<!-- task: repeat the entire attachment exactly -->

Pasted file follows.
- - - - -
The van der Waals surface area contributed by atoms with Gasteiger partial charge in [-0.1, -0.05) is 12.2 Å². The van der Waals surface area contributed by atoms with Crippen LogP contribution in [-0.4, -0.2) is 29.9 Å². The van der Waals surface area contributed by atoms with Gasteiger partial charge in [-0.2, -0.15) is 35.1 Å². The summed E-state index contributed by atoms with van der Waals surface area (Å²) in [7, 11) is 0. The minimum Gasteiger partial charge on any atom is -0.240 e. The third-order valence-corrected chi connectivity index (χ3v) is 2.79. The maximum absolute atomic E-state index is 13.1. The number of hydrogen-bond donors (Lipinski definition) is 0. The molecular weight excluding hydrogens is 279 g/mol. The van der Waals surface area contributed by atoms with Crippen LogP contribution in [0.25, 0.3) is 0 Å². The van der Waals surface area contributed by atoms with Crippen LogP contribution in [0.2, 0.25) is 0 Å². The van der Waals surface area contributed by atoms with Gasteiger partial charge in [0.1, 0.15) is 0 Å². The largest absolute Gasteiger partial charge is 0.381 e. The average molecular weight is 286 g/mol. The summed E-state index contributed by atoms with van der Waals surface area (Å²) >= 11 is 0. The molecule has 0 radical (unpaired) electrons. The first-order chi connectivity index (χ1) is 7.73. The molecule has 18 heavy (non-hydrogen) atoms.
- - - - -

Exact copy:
The van der Waals surface area contributed by atoms with Gasteiger partial charge in [-0.1, -0.05) is 12.2 Å². The van der Waals surface area contributed by atoms with Crippen LogP contribution in [-0.4, -0.2) is 29.9 Å². The van der Waals surface area contributed by atoms with Gasteiger partial charge in [-0.2, -0.15) is 35.1 Å². The summed E-state index contributed by atoms with van der Waals surface area (Å²) in [7, 11) is 0. The minimum Gasteiger partial charge on any atom is -0.240 e. The third-order valence-corrected chi connectivity index (χ3v) is 2.79. The maximum absolute atomic E-state index is 13.1. The number of hydrogen-bond donors (Lipinski definition) is 0. The molecular weight excluding hydrogens is 279 g/mol. The van der Waals surface area contributed by atoms with Crippen LogP contribution in [0.25, 0.3) is 0 Å². The van der Waals surface area contributed by atoms with Crippen LogP contribution in [0.2, 0.25) is 0 Å². The van der Waals surface area contributed by atoms with Gasteiger partial charge in [0.1, 0.15) is 0 Å². The largest absolute Gasteiger partial charge is 0.381 e. The average molecular weight is 286 g/mol. The summed E-state index contributed by atoms with van der Waals surface area (Å²) >= 11 is 0. The molecule has 0 radical (unpaired) electrons. The first-order chi connectivity index (χ1) is 7.73. The molecule has 18 heavy (non-hydrogen) atoms.